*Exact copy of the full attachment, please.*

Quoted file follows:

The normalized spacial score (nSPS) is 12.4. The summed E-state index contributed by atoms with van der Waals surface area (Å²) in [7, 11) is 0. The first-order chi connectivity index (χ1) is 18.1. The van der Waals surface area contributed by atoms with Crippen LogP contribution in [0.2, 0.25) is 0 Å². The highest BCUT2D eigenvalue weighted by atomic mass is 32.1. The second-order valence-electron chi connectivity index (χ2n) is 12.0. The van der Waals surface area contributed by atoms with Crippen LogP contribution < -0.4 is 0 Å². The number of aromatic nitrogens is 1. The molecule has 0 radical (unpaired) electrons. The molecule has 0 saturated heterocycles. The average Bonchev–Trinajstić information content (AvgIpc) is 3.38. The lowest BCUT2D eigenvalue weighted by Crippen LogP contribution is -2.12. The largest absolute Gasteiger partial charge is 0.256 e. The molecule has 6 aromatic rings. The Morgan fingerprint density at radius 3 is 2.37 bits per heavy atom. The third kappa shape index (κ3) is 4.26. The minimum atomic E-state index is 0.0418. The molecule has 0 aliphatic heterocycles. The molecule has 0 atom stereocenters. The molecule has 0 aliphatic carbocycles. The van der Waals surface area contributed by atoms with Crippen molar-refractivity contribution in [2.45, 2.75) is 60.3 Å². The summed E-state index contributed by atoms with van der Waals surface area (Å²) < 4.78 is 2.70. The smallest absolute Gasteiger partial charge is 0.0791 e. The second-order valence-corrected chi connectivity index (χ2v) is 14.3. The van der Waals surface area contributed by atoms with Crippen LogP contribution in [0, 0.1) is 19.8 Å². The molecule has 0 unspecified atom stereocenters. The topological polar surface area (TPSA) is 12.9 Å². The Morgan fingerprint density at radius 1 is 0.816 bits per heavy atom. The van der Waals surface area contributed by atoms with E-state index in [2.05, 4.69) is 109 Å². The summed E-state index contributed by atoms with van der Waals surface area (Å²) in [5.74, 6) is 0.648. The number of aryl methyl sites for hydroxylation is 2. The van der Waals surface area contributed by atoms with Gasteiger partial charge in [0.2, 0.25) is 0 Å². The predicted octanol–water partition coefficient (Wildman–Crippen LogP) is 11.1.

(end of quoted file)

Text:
The normalized spacial score (nSPS) is 12.4. The summed E-state index contributed by atoms with van der Waals surface area (Å²) in [7, 11) is 0. The first-order chi connectivity index (χ1) is 18.1. The van der Waals surface area contributed by atoms with Crippen LogP contribution in [0.2, 0.25) is 0 Å². The highest BCUT2D eigenvalue weighted by atomic mass is 32.1. The second-order valence-electron chi connectivity index (χ2n) is 12.0. The van der Waals surface area contributed by atoms with Crippen LogP contribution < -0.4 is 0 Å². The number of aromatic nitrogens is 1. The molecule has 0 radical (unpaired) electrons. The molecule has 0 saturated heterocycles. The average Bonchev–Trinajstić information content (AvgIpc) is 3.38. The lowest BCUT2D eigenvalue weighted by Crippen LogP contribution is -2.12. The largest absolute Gasteiger partial charge is 0.256 e. The molecule has 6 aromatic rings. The Morgan fingerprint density at radius 3 is 2.37 bits per heavy atom. The third kappa shape index (κ3) is 4.26. The minimum atomic E-state index is 0.0418. The molecule has 0 aliphatic heterocycles. The molecule has 0 atom stereocenters. The molecule has 0 aliphatic carbocycles. The van der Waals surface area contributed by atoms with Crippen molar-refractivity contribution in [2.45, 2.75) is 60.3 Å². The summed E-state index contributed by atoms with van der Waals surface area (Å²) < 4.78 is 2.70. The smallest absolute Gasteiger partial charge is 0.0791 e. The second-order valence-corrected chi connectivity index (χ2v) is 14.3. The van der Waals surface area contributed by atoms with Crippen LogP contribution in [0, 0.1) is 19.8 Å². The molecule has 0 unspecified atom stereocenters. The topological polar surface area (TPSA) is 12.9 Å². The Morgan fingerprint density at radius 1 is 0.816 bits per heavy atom. The van der Waals surface area contributed by atoms with E-state index in [2.05, 4.69) is 109 Å². The summed E-state index contributed by atoms with van der Waals surface area (Å²) in [5.74, 6) is 0.648. The number of aryl methyl sites for hydroxylation is 2. The van der Waals surface area contributed by atoms with Gasteiger partial charge in [0.2, 0.25) is 0 Å². The predicted octanol–water partition coefficient (Wildman–Crippen LogP) is 11.1.